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Trials to begin for 4 inmates { August 24 2004 }

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Trials to Begin for Four Inmates at Guantanamo
Terror suspects will be the first tried by a U.S. military commission since World War II.
By John Hendren
Times Staff Writer

August 24, 2004

GUANTANAMO BAY, Cuba Opening new and uncertain chapters in both the war on terrorism and the history of American criminal justice, four men go on trial this week before a special commission of military judges and prosecutors on charges growing out of the Sept. 11 attacks.

The men one from Australia, one from Sudan and two from Yemen who were swept up on battlefields in Afghanistan face prosecution before a military commission, a bitterly contested judicial mechanism that lay dormant for half a century until it was resurrected by President Bush to deal with terrorism.

The trials, which begin today at the U.S. naval base at Guantanamo Bay, have drawn comparisons to the Nuremberg war crimes trials that followed World War II, in which Allied prosecutors verbally jousted with sometimes unrepentant Nazi officers some of whom eventually were executed.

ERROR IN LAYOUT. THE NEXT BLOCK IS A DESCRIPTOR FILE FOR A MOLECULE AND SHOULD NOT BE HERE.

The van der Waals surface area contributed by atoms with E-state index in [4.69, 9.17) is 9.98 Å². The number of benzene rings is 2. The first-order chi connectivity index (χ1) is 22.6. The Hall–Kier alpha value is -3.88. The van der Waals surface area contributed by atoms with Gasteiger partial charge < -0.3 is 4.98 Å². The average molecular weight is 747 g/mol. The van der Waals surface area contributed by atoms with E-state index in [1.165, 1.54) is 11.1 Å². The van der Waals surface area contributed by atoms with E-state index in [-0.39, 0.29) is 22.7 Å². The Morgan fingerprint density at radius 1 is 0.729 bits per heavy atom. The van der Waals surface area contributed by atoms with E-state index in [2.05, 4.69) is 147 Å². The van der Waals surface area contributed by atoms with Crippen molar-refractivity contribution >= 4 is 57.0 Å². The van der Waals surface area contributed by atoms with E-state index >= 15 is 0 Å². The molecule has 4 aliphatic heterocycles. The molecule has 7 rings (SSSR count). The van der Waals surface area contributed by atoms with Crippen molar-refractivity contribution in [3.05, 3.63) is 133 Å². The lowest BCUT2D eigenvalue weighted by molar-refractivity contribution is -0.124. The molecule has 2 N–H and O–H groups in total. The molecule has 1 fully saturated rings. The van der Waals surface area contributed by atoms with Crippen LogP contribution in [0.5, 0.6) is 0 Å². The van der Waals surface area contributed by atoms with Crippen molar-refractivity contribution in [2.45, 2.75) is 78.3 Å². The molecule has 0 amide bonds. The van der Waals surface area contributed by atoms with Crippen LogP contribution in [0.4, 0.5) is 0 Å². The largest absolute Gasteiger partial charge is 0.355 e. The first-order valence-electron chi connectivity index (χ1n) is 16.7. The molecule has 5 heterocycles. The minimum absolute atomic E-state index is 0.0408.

But although the international trials after World War II may have helped quench a thirst for justice, the proceedings at Guantanamo reflect deep differences between then and now.

A chief distinction is that, unlike the Nuremberg military trials, the United States is conducting the Guantanamo proceedings alone, not in cooperation with its allies in the war on terrorism.

Another difference is that the Nuremberg trials sought to redress wrongs that occurred during a conflict that had ended. Not so with the Guantanamo trials.

"They're unique because they're not taking place at a time when, from a conventional point of view, there is no war going on," said Detlev Vagts, an authority on international law and treaties at Harvard Law School. "The war on terrorism could go on forever, and orthodox wars come to ends."

Also, though the Nuremberg trials featured prominent members of Adolf Hitler's leadership air force chief Hermann Goering, Hitler deputy Rudolf Hess and others none of the four facing preliminary hearings in Cuba this week was a top figure in Al Qaeda or the deposed Taliban regime.

"The people being tried are quite small fry, or so it seems," said Eugene R. Fidell, president of the National Institute of Military Justice, a nonprofit organization of attorneys who represent military defendants. "You don't have a general officer here, or the equivalent."

Those who have been charged at Guantanamo so far have included a driver and bodyguards for Al Qaeda leader Osama bin Laden, a bookkeeper and others who are charged with conspiring against the U.S. forces in Afghanistan.